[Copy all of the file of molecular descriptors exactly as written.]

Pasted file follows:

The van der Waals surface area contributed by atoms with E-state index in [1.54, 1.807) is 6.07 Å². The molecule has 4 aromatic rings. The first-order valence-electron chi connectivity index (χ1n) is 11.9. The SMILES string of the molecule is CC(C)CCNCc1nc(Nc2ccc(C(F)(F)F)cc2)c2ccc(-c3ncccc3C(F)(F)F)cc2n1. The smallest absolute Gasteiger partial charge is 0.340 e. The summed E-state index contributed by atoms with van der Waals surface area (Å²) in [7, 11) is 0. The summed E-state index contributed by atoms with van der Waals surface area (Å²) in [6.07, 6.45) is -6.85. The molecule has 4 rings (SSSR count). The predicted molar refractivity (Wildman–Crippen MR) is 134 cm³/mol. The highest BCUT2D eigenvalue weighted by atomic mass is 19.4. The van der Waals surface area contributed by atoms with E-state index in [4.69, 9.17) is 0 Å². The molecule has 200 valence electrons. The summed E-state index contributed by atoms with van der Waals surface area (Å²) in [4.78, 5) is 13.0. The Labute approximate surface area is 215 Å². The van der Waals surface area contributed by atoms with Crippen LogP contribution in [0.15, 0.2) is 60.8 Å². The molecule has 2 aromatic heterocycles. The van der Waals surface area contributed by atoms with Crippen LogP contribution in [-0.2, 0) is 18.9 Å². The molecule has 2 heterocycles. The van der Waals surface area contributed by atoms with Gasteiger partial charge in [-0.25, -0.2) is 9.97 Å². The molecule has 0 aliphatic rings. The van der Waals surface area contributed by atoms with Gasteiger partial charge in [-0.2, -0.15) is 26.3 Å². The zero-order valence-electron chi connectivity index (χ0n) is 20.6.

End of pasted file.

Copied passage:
The van der Waals surface area contributed by atoms with E-state index in [1.54, 1.807) is 6.07 Å². The molecule has 4 aromatic rings. The first-order valence-electron chi connectivity index (χ1n) is 11.9. The SMILES string of the molecule is CC(C)CCNCc1nc(Nc2ccc(C(F)(F)F)cc2)c2ccc(-c3ncccc3C(F)(F)F)cc2n1. The smallest absolute Gasteiger partial charge is 0.340 e. The summed E-state index contributed by atoms with van der Waals surface area (Å²) in [7, 11) is 0. The summed E-state index contributed by atoms with van der Waals surface area (Å²) in [6.07, 6.45) is -6.85. The molecule has 4 rings (SSSR count). The predicted molar refractivity (Wildman–Crippen MR) is 134 cm³/mol. The highest BCUT2D eigenvalue weighted by atomic mass is 19.4. The van der Waals surface area contributed by atoms with E-state index in [4.69, 9.17) is 0 Å². The molecule has 200 valence electrons. The summed E-state index contributed by atoms with van der Waals surface area (Å²) in [4.78, 5) is 13.0. The Labute approximate surface area is 215 Å². The van der Waals surface area contributed by atoms with Crippen LogP contribution in [0.15, 0.2) is 60.8 Å². The molecule has 2 aromatic heterocycles. The van der Waals surface area contributed by atoms with Crippen LogP contribution in [-0.2, 0) is 18.9 Å². The molecule has 2 heterocycles. The van der Waals surface area contributed by atoms with Gasteiger partial charge in [-0.25, -0.2) is 9.97 Å². The molecule has 0 aliphatic rings. The van der Waals surface area contributed by atoms with Gasteiger partial charge in [-0.2, -0.15) is 26.3 Å². The zero-order valence-electron chi connectivity index (χ0n) is 20.6.